Energy News and Updates

General Atomics Energy News and Updates

As a major energy research and development firm, General Atomics’ energy businesses are often the subject of media coverage. We also engage in a variety of outreach efforts to the scientific and academic communities to educate the public on the future of energy. Media professionals seeking more information on these activities should contact GA Director of Business Development Zabrina Johal.

 

  • General Atomics Joins the Nuclear Energy Institute in Support of a Department of Defense Micro-Reactor Program

    GA's micro-reactor will build on decades of work on small reactors and advanced materials

    General Atomics (GA) expresses its support for the Nuclear Energy Institute (NEI) report, “Roadmap for the Deployment of Micro-Reactors for U.S. Department of Defense (DoD) Domestic Installations,” released earlier today. The report lays out a clear path toward deploying small (<10 MWe) nuclear reactors at DoD installations in potentially as little as five years.

  • Dr. Christina Back Testifies in Support of Advanced Nuclear Energy

    Dr. Christina Back, General Atomics’ vice president for Nuclear Technologies and Materials, testified Sept. 13 before the Senate Committee on Environment and Public Works about the benefits of advanced nuclear technology, specifically accident tolerant fuel (ATF) for commercial nuclear reactors. Back discussed the need to efficiently review and license ATF concepts, such as the one GA is developing with Westinghouse that uses an innovative silicon-carbide cladding to help make reactors even safer and more economically competitive.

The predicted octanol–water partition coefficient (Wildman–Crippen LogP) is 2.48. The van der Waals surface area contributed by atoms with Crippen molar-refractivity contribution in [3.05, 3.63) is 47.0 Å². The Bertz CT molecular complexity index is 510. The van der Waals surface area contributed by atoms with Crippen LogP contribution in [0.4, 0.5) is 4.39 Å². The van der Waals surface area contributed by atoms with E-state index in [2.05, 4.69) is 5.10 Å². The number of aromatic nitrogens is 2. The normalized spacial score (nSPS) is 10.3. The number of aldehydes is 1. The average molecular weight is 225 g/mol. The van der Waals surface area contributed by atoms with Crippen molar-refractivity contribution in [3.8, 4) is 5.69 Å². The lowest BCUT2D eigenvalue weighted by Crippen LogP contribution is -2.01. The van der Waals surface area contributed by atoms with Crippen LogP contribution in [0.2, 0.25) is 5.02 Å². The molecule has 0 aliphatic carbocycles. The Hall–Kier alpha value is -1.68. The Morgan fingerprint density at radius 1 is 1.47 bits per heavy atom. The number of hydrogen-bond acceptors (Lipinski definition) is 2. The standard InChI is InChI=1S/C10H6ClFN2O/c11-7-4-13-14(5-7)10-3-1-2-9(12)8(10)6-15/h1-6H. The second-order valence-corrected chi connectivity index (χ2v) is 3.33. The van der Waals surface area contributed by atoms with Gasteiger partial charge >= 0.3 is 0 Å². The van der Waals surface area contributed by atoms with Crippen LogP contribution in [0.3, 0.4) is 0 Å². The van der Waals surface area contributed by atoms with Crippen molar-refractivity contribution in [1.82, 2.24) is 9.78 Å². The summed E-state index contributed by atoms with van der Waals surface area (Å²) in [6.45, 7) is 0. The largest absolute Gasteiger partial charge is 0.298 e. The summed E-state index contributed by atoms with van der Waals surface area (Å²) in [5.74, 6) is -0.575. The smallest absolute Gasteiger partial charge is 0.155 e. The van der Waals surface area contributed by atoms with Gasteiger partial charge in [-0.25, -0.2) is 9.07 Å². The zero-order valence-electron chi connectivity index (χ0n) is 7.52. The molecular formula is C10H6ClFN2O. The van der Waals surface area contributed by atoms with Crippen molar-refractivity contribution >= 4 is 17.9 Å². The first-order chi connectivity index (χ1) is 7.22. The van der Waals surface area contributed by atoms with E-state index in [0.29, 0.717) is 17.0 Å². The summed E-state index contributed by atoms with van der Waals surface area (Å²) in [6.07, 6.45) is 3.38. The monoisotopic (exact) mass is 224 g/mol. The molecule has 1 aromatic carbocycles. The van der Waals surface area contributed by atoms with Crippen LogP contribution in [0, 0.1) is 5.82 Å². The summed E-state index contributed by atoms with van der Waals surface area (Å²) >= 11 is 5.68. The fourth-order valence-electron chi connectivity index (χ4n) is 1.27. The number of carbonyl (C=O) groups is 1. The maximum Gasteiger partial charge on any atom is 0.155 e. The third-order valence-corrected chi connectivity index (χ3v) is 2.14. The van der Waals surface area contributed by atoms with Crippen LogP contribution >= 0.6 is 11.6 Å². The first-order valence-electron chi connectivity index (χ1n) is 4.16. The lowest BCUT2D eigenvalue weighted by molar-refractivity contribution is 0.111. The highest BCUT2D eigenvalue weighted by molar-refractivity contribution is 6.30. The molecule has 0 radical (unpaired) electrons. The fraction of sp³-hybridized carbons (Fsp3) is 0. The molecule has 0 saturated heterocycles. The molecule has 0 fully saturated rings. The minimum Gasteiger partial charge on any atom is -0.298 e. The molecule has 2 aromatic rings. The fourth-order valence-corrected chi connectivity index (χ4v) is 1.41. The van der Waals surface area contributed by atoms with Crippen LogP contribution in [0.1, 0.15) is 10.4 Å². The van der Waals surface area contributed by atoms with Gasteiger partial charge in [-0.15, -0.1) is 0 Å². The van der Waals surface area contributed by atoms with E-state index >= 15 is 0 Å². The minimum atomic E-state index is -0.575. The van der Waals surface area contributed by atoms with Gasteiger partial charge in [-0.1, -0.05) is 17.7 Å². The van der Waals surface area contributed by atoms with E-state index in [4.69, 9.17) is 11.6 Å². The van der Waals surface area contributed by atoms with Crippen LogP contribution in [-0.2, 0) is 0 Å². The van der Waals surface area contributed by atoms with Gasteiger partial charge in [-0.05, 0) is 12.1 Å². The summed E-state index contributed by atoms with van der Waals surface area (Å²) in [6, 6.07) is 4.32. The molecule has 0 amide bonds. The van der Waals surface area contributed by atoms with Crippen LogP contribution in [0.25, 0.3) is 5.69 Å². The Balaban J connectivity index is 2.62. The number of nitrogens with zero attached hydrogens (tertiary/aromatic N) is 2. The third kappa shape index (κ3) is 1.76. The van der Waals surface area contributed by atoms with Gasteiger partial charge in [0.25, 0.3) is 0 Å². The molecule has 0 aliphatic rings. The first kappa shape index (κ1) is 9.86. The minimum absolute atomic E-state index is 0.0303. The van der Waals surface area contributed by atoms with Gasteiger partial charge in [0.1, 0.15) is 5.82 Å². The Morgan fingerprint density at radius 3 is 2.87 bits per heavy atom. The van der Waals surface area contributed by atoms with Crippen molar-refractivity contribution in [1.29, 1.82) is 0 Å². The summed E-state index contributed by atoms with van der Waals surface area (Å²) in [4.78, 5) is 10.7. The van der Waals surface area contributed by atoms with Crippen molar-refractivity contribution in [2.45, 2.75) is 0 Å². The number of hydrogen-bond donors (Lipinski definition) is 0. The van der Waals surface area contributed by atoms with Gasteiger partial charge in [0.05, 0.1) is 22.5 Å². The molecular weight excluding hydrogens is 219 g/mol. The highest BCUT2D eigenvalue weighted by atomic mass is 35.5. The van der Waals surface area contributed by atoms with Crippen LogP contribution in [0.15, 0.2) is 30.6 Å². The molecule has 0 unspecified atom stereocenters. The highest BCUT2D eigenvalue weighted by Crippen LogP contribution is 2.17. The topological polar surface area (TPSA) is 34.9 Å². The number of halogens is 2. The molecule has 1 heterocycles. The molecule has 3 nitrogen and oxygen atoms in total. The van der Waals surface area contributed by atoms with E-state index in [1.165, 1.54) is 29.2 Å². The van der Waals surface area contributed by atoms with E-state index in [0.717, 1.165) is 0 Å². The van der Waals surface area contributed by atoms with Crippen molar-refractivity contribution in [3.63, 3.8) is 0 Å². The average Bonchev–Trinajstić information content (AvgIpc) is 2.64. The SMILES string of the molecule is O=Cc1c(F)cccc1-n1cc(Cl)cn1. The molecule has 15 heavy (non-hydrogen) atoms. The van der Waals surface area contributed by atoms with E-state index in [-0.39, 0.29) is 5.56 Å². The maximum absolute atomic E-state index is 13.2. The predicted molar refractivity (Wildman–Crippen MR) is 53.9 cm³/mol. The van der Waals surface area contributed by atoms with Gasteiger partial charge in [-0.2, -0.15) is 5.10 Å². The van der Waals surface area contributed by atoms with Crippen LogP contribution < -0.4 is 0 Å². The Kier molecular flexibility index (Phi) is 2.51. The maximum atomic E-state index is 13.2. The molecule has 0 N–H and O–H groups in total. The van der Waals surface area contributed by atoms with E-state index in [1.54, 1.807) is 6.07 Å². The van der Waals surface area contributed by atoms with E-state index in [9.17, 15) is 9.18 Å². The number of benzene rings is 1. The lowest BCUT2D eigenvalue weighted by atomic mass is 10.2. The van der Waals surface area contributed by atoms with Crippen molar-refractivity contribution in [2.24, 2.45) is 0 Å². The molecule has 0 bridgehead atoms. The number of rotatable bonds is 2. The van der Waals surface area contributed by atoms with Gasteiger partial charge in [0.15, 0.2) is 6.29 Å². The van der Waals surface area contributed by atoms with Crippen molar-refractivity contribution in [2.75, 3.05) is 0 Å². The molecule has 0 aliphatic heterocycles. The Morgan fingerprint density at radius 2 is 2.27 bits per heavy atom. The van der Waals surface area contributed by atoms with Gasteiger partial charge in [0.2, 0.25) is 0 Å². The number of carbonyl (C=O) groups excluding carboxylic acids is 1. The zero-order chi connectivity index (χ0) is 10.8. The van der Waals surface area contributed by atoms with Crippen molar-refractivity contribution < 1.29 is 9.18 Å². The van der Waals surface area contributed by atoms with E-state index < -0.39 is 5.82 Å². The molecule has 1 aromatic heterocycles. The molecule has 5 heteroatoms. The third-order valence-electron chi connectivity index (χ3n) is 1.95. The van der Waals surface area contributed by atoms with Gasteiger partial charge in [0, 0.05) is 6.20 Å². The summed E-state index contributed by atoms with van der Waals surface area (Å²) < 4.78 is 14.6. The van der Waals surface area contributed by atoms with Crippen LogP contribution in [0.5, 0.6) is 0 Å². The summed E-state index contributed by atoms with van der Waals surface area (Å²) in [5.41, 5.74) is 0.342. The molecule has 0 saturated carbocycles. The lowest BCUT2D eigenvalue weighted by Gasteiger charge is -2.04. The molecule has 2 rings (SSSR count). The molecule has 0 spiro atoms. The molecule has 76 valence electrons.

The testimony can be viewed here.

    Dr. Christina Back Testifies in Support of Advanced Nuclear Energy
    Dr. Christina Back, right, shows an innovative silicon-carbide cladding for Accident Tolerant Fuel to members of the Senate Committee on Environment and Public Works during her recent testimony.
  • Steady as she goes: Scientists tame damaging plasma instabilities and pave the way for efficient fusion on Earth

    Before scientists can capture and recreate the fusion process that powers the sun and stars to produce virtually limitless energy on Earth, they must first learn to control the hot plasma gas that fuels fusion reactions. In a set of recent experiments at the DIII-D National Fusion Facility, operated by General Atomics for the DOE, scientists have tamed a plasma instability in a way that could lead to the efficient and steady state operation of ITER, the international experiment under construction in France to demonstrate the feasibility of fusion power.

  • DOE: Launching Jets from Aircraft Carriers with Fusion Technology

    How technologies developed for fusion have taken on second lives in industry.

    A recent U.S. Department of Energy feature story on spinoffs from fusion energy research highlighted General Atomics’ development of aircraft carrier catapult technology. An excerpt from the article appears below.

    While smartphone components are some of our smallest technologies, fusion research has also set the stage for improving some of the world's biggest ones: aircraft carriers.